It was fun to look at some of the YouTube links that Andy listed - I loved the L-Team! Goggle vision from the University of Liverpool does a nice view on Google v. databases - might be looking at this again when we come to do our sessions. And as for the Lady Ga Ga video - well, there's not much to say really...

As has been demonstrated by some of the above examples, podcasts and YouTube can be used to market library service to readers as it's another way of communicating to students, and is potentially useful for those who study on distance courses. We have 2 online courses running at the moment and students only attend sessions in the Faculty once or twice a term, so perhaps a Library podcast highlighting the wealth of electronic resources available at a distance would be helpful. As mentioned in the Podcasting in academic libraries article:

"Many libraries produce podcasts as an outreach method for distance education students, who are often unaware of available library services and unable to take instruction classes."

This is something I would like to pursue further, but as the new academic year is fast approaching, this will sadly have to wait until next year...

Google docs


I've just returned from a couple of weeks in Brittany and am now catching up with the remaining Things before the deadline!

I have come across Google Docs when buying e-tickets, and have accessed Google Docs throughout Cam 23, but hadn't created one before. So before I went on holiday I created a doc to send to my colleagues at Education which turned out to be a lot easier than I thought - here's a screen shot:

The idea of having a 'virtual' document which can be shared & accessed by anyone in any location is very clever. I'm not sure yet how we at Education can use Google Docs as we have a shared network whereby all documents can be accessed by staff (though not simultaneously). However, it is useful if you want to share information with professionals in other Cambridge libraries and stops an endless stream of e-mails between people.

I had a quick look at Zoho Office Suite as suggested by Kirsty, but I would probably stick to Google Docs for now.

Saturday, 31 July 2010

Marketing with social media

Marketing in Libraryland...

I looked at how the Orkney Library & Archive have embraced social networking such as Twitter and Facebook, and have also created a blog so that their users can keep up to date with services. And with users based on different islands, this must be very useful.

This quote from the Illinois libraries blog made me think:

"Social media serves as a place to enhance our relationships. Since we’ve already established trust-worthy relationships with our patrons inside the library, it’s only natural that we use social media enhance our relationships with patrons virtually."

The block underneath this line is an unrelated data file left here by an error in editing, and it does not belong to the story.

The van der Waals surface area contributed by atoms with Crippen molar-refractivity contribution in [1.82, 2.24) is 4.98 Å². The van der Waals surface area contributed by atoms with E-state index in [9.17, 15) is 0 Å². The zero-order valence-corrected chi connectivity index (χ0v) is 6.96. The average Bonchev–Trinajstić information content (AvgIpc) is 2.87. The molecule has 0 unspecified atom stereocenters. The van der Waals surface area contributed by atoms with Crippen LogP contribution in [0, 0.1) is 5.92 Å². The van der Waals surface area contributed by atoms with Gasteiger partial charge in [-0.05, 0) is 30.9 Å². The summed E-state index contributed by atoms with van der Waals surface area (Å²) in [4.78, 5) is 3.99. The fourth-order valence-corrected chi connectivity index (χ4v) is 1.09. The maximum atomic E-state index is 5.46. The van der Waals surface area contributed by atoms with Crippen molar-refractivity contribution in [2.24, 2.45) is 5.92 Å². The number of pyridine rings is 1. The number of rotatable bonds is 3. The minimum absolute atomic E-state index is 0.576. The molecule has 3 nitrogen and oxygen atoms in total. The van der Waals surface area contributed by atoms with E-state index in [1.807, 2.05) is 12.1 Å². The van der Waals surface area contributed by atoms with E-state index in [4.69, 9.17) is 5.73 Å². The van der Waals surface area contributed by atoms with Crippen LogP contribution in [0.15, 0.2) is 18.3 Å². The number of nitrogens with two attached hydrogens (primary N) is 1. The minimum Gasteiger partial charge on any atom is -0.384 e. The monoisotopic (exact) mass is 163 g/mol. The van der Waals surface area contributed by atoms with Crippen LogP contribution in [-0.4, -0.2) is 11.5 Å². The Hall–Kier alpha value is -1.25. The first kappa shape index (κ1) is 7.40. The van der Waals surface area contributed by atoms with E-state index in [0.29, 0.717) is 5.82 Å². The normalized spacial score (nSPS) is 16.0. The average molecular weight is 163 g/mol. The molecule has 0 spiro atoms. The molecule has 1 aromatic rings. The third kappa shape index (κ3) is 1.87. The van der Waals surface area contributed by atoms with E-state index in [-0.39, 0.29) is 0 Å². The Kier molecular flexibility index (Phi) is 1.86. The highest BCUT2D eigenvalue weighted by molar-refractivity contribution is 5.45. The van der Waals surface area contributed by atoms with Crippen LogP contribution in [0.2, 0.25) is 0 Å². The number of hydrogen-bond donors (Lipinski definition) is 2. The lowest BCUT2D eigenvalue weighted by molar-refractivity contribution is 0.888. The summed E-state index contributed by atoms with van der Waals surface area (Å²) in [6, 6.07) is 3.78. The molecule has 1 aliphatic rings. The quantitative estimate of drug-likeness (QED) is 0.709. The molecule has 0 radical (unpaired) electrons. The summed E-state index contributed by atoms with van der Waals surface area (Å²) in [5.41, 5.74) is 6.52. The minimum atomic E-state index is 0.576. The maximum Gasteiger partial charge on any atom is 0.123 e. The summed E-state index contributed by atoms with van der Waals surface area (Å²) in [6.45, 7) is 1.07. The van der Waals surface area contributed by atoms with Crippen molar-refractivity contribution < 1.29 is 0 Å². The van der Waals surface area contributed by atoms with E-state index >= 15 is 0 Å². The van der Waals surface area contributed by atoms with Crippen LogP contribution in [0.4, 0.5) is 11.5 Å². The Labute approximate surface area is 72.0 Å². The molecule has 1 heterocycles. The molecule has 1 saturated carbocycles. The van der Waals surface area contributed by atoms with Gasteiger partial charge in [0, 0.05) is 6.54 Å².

It also mentioned how Library staff were given their own social media card to hand out to readers, which included their name, job title, e-mail, plus Twitter, Facebook and other social networking accounts they had. We use CamTools as a platform to back up what we say at inductions and online research skills sessions, as well as outline in detail the nitty gritty of being a member of the Library service. This also extends the Library from a physical collection to an electronic resource which can be accessed from anywhere at any time.

We have to market the Library service in different ways to different groups because of the diverse range of students we serve. For example, distance and part-time students do not attend regular sessions in the Faculty (& PGCEs are away on Placements during Lent & Easter terms) compared to full-time undergraduates and MPhils, therefore we promote the online resources to these students over the physical collection.

Social networking does offer new ways of learning and this is an area we are starting to explore through Twitter, and maybe Facebook...


I did a search on the universal catalogue for Saxon history and added some of the results to my folder in Zotero. I also did the same search in JSTOR and Google Scholar and here are the results in my folder:

Zotero is taught by Faculty academic staff within research skills sessions and to date the Library hasn't been involved in running sessions or providing documentation for readers. We occasionally receive enquiries about it, and if they are not able to find information on their CamTools sites, then we would direct them to information available on the UL Library Toolbox.

I enjoyed this Thing! At least I have had hands on experience with it and if I do receive any enquiries from research students, I can talk about it with confidence!


I've had a look at the profiles suggested by Andy. LinkedIn is a useful tool for people who would like to network with other professionals, keep track of people's career progression and to move forward in their own career too.

I read Top reasons to use LinkedIn and people have used this site to get in touch with past & current colleagues, and for career opportunities. Is this site for Librarians? Well, I don't see why not as it's another social network to be a part of, except it's more professional in scope than social.